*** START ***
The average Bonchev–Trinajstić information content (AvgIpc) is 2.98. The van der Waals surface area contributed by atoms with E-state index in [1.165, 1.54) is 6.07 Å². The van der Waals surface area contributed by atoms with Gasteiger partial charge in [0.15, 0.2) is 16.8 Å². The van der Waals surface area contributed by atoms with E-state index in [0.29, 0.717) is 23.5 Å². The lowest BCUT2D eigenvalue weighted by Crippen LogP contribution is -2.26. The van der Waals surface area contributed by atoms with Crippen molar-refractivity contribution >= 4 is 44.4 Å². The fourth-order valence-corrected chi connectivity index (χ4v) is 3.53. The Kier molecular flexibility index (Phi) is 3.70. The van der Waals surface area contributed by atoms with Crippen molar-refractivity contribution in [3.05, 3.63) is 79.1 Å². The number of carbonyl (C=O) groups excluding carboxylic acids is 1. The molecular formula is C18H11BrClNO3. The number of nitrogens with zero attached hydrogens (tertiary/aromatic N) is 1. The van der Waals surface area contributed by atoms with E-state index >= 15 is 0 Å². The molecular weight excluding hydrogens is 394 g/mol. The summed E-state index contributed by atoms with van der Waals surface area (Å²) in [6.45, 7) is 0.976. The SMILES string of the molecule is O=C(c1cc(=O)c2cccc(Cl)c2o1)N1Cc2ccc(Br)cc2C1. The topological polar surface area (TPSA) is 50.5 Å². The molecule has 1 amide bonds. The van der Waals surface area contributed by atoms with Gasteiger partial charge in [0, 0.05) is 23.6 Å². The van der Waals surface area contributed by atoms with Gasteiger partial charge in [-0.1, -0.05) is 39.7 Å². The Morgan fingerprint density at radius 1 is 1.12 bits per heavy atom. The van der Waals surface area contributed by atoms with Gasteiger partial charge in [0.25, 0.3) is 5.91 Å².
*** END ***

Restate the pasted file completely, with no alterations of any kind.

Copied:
The average Bonchev–Trinajstić information content (AvgIpc) is 2.98. The van der Waals surface area contributed by atoms with E-state index in [1.165, 1.54) is 6.07 Å². The van der Waals surface area contributed by atoms with Gasteiger partial charge in [0.15, 0.2) is 16.8 Å². The van der Waals surface area contributed by atoms with E-state index in [0.29, 0.717) is 23.5 Å². The lowest BCUT2D eigenvalue weighted by Crippen LogP contribution is -2.26. The van der Waals surface area contributed by atoms with Crippen molar-refractivity contribution >= 4 is 44.4 Å². The fourth-order valence-corrected chi connectivity index (χ4v) is 3.53. The Kier molecular flexibility index (Phi) is 3.70. The van der Waals surface area contributed by atoms with Crippen molar-refractivity contribution in [3.05, 3.63) is 79.1 Å². The number of carbonyl (C=O) groups excluding carboxylic acids is 1. The molecular formula is C18H11BrClNO3. The number of nitrogens with zero attached hydrogens (tertiary/aromatic N) is 1. The van der Waals surface area contributed by atoms with E-state index >= 15 is 0 Å². The molecular weight excluding hydrogens is 394 g/mol. The summed E-state index contributed by atoms with van der Waals surface area (Å²) in [6.45, 7) is 0.976. The SMILES string of the molecule is O=C(c1cc(=O)c2cccc(Cl)c2o1)N1Cc2ccc(Br)cc2C1. The topological polar surface area (TPSA) is 50.5 Å². The molecule has 1 amide bonds. The van der Waals surface area contributed by atoms with Gasteiger partial charge in [0, 0.05) is 23.6 Å². The van der Waals surface area contributed by atoms with Gasteiger partial charge in [-0.1, -0.05) is 39.7 Å². The Morgan fingerprint density at radius 1 is 1.12 bits per heavy atom. The van der Waals surface area contributed by atoms with Gasteiger partial charge in [0.25, 0.3) is 5.91 Å².